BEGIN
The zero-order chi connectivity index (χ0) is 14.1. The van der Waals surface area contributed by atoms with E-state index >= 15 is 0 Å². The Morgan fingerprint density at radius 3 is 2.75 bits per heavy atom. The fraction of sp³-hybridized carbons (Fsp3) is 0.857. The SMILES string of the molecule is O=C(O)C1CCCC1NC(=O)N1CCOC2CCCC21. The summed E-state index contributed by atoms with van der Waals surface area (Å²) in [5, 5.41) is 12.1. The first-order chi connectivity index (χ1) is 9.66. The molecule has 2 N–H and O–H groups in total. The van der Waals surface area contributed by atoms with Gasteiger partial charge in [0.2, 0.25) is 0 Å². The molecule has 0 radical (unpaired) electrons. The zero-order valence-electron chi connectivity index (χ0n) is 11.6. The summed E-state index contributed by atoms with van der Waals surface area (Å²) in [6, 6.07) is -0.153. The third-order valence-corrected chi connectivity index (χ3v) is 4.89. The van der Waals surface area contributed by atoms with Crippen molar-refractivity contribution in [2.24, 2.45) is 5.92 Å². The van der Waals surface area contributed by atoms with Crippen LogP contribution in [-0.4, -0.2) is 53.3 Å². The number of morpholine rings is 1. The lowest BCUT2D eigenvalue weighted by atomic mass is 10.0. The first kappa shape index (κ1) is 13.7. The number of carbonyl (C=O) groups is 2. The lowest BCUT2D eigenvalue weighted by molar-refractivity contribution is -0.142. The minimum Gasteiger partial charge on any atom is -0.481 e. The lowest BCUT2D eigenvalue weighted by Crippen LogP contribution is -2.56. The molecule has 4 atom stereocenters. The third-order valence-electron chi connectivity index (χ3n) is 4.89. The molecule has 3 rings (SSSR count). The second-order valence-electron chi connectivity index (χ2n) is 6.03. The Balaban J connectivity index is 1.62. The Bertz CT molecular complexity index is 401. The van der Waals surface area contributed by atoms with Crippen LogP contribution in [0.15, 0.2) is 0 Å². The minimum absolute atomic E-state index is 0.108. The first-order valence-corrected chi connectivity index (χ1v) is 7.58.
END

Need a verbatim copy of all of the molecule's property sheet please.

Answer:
The zero-order chi connectivity index (χ0) is 14.1. The van der Waals surface area contributed by atoms with E-state index >= 15 is 0 Å². The Morgan fingerprint density at radius 3 is 2.75 bits per heavy atom. The fraction of sp³-hybridized carbons (Fsp3) is 0.857. The SMILES string of the molecule is O=C(O)C1CCCC1NC(=O)N1CCOC2CCCC21. The summed E-state index contributed by atoms with van der Waals surface area (Å²) in [5, 5.41) is 12.1. The first-order chi connectivity index (χ1) is 9.66. The molecule has 2 N–H and O–H groups in total. The van der Waals surface area contributed by atoms with Gasteiger partial charge in [0.2, 0.25) is 0 Å². The molecule has 0 radical (unpaired) electrons. The zero-order valence-electron chi connectivity index (χ0n) is 11.6. The summed E-state index contributed by atoms with van der Waals surface area (Å²) in [6, 6.07) is -0.153. The third-order valence-corrected chi connectivity index (χ3v) is 4.89. The van der Waals surface area contributed by atoms with Crippen molar-refractivity contribution in [2.24, 2.45) is 5.92 Å². The van der Waals surface area contributed by atoms with Crippen LogP contribution in [-0.4, -0.2) is 53.3 Å². The number of morpholine rings is 1. The lowest BCUT2D eigenvalue weighted by atomic mass is 10.0. The first kappa shape index (κ1) is 13.7. The number of carbonyl (C=O) groups is 2. The lowest BCUT2D eigenvalue weighted by molar-refractivity contribution is -0.142. The minimum Gasteiger partial charge on any atom is -0.481 e. The lowest BCUT2D eigenvalue weighted by Crippen LogP contribution is -2.56. The molecule has 4 atom stereocenters. The third-order valence-electron chi connectivity index (χ3n) is 4.89. The molecule has 3 rings (SSSR count). The second-order valence-electron chi connectivity index (χ2n) is 6.03. The Balaban J connectivity index is 1.62. The Bertz CT molecular complexity index is 401. The van der Waals surface area contributed by atoms with Crippen LogP contribution in [0.15, 0.2) is 0 Å². The minimum absolute atomic E-state index is 0.108. The first-order valence-corrected chi connectivity index (χ1v) is 7.58.